What’s been harder to discern is the influence of technologies, particularly intellectual technologies, on the functioning of people’s brains. We can see the products of thought—works of art, scientific discoveries, symbols preserved on documents—but not the thought itself. There are plenty of fossilized bodies, but there are no fossilized minds. “Gladly would I unfold in calm degrees a natural history of the intellect,” wrote Emerson in 1841, “but what man has yet been able to mark the steps and boundaries of that transparent essence?”
Today, at last, the mists that have obscured the interplay between technology and the mind are beginning to lift. The recent discoveries about neuroplasticity make the essence of the intellect more visible, its steps and boundaries easier to mark. They tell us that the tools man has used to support or extend his nervous system—all those technologies that through history have influenced how we find, store, and interpret information, how we direct our attention and engage our senses, how we remember and how we forget—have shaped the physical structure and workings of the human mind. Their use has strengthened some neural circuits and weakened others, reinforced certain mental traits while leaving others to fade away. Neuroplasticity provides the missing link to our understanding of how informational media and other intellectual technologies have exerted their influence over the development of civilization and helped to guide, at a biological level, the history of human consciousness.
We know that the basic form of the human brain hasn’t changed much in the last forty thousand years.
Evolution at the genetic level proceeds with exquisite slowness, at least when gauged by man’s conception of time. But we also know that the ways human beings think and act have changed almost beyond recognition through those millennia. As H. G. Wells observed of mankind in his 1938 book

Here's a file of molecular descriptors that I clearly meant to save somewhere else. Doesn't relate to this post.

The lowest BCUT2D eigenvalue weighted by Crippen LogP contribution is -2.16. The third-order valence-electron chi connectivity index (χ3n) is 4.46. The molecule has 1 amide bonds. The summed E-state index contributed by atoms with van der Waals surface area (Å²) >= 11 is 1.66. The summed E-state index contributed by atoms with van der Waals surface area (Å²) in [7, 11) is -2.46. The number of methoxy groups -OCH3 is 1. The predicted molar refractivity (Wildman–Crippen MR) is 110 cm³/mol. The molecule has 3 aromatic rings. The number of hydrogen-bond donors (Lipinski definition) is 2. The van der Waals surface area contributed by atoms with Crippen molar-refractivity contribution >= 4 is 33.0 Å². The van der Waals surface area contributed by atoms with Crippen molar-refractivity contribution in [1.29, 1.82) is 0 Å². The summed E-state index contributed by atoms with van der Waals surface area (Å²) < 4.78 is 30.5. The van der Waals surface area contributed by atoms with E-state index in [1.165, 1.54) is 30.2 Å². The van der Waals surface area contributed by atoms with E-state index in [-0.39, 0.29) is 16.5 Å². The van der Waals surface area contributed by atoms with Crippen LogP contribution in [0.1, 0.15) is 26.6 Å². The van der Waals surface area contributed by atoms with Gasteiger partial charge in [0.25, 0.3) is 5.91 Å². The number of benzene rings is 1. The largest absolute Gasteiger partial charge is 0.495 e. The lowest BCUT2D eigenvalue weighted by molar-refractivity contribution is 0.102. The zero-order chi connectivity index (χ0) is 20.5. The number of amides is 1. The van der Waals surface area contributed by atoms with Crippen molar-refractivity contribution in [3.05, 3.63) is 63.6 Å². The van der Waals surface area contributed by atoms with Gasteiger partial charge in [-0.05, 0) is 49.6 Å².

, “His social life, his habits, have changed completely, have even undergone reversion and reversal, while his heredity seems to have changed very little if at all, since the late Stone Age.”
Our new knowledge of neuroplasticity untangles this conundrum. Between the intellectual and behavioral guardrails set by our genetic code, the road is wide, and we hold the steering wheel. Through what we do and how we do it—moment by moment, day by day, consciously or unconsciously—we alter the chemical flows in our synapses and change our brains. And when we hand down our habits of thought to our children, through the examples we set, the schooling we provide, and the media we use, we hand down as well the modifications in the structure of our brains.
Although the workings of our gray matter still lie beyond the reach of archaeologists’ tools, we now know not only that it is probable that the use of intellectual technologies shaped and reshaped the circuitry in our heads, but that it had to be so. Any repeated experience influences our synapses; the changes wrought by the recurring use of tools that extend or supplement our nervous systems should be particularly pronounced. And even though we can’t document, at a physical level, the changes in thinking that happened in the distant past, we can use proxies in the present. We see, for example, direct evidence of the ongoing process of mental regeneration and degeneration in the brain changes that occur when a blind person learns to read Braille. Braille, after all, is a technology, an informational medium.
Knowing what we do about London cabbies, we can posit that as people became more dependent on maps, rather than their own memories, in navigating their surroundings, they almost certainly experienced both anatomical and functional changes in the hippocampus and other brain areas involved in spatial modeling and memory. The circuitry devoted to maintaining representations of space likely shrank, while areas employed in deciphering complex and abstract visual information likely expanded or strengthened. We also now know that the changes in the brain spurred by map use could be deployed for other purposes, which helps explain how abstract thinking in general could be promoted by the spread of the cartographer’s craft.